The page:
Announcements

Pleased to be participating in the exhibition HOME(less) at HUC-JIR Museum NY. Running through the end of June 2018. Would love to hear from you if you get to see the exhibit. For details see post

Wednesday, November 23, 2011

Daniel Eichenberger at Espace Dix Gallery



"Rehov HaNeviim" oil on canvas on board 2011 by Daniel Eichenberger
The great outdoors has been lassoed into small canvases and pinned down by Daniel Eichenberger in this, his first solo exhibit entitled "Here and There."
 
Espace Dix Gallery is a welcome newcomer to the Jerusalem art scene. Owners Pasquale Perez and Florence Soulam opened the gallery in 2010 in Soulam's home in diverse Nachlaot  with the intention of promoting emerging Israeli artists. It is located a few steps away from the landmark Ades Synagogue, now being restored to preserve the wall paintings of the artisans hired from the close-by Old Bezalel art school.  A typical metal door from the early days, replete with a pair of Magen David stars and an oriental hand-shaped door knocker mark the entrance to this renovated home-gallery, where the exhibit winds around an interior courtyard.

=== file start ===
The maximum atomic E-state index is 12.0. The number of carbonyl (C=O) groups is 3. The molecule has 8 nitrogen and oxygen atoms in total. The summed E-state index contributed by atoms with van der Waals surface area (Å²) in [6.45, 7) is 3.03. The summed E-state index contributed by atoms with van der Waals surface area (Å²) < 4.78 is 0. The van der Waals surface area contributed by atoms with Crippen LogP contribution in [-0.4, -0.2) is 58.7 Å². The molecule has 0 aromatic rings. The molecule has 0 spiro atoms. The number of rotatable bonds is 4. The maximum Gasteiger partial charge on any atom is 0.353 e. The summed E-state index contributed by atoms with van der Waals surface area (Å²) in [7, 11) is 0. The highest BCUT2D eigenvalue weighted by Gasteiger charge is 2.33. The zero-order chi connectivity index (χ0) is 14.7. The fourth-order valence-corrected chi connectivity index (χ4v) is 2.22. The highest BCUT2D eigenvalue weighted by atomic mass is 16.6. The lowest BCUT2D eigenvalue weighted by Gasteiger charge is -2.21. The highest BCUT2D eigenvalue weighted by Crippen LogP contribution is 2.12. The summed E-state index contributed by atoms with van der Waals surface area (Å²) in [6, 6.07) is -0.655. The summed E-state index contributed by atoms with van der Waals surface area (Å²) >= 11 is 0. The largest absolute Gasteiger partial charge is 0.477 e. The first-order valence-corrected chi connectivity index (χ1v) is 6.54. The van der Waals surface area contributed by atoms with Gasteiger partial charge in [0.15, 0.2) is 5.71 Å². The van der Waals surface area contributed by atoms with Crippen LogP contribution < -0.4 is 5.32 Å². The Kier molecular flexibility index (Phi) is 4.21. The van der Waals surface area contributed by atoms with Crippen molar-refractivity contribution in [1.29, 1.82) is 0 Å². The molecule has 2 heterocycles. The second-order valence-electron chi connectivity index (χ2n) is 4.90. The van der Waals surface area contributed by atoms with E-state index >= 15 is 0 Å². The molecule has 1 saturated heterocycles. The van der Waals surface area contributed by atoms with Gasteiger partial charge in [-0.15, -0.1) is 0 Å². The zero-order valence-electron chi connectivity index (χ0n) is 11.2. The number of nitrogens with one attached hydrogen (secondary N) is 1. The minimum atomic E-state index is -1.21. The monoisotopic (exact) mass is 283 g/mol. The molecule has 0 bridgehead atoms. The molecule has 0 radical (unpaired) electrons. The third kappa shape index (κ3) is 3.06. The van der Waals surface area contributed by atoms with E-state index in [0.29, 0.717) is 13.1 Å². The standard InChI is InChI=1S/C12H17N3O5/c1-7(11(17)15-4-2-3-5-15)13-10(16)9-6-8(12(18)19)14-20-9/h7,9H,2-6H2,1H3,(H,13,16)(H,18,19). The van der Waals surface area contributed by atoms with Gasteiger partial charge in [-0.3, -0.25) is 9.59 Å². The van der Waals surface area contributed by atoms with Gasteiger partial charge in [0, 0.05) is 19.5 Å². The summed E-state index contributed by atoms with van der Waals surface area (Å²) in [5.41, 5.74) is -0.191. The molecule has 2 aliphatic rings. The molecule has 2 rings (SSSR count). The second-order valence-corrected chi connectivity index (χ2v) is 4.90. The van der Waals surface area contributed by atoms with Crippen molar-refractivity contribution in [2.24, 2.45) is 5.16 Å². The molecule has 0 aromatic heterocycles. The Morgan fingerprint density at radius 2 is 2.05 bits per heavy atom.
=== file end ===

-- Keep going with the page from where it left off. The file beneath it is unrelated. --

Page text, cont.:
Not being a white cube space, the home atmosphere helps to visualize the works in a private setting, but with the disadvantage that some of the works are awkwardly hung to accommodate the idiosyncratic space. Being short, I stretch to see works above my eye level –though this may not be a problem for other visitors who are less height-challenged. 

Born and raised in Switzerland, Eichenberger studied at Ecole Supériore des Beaux-Arts Genéve and with sculptor Andre Rives in Jaffa, and has been living in Israel for around twenty years. This exhibit is comprised of 25 landscapes en plein air  done primarily in Jerusalem and environs, but with Ashkelon, Tel Aviv  and Geneva represented as well.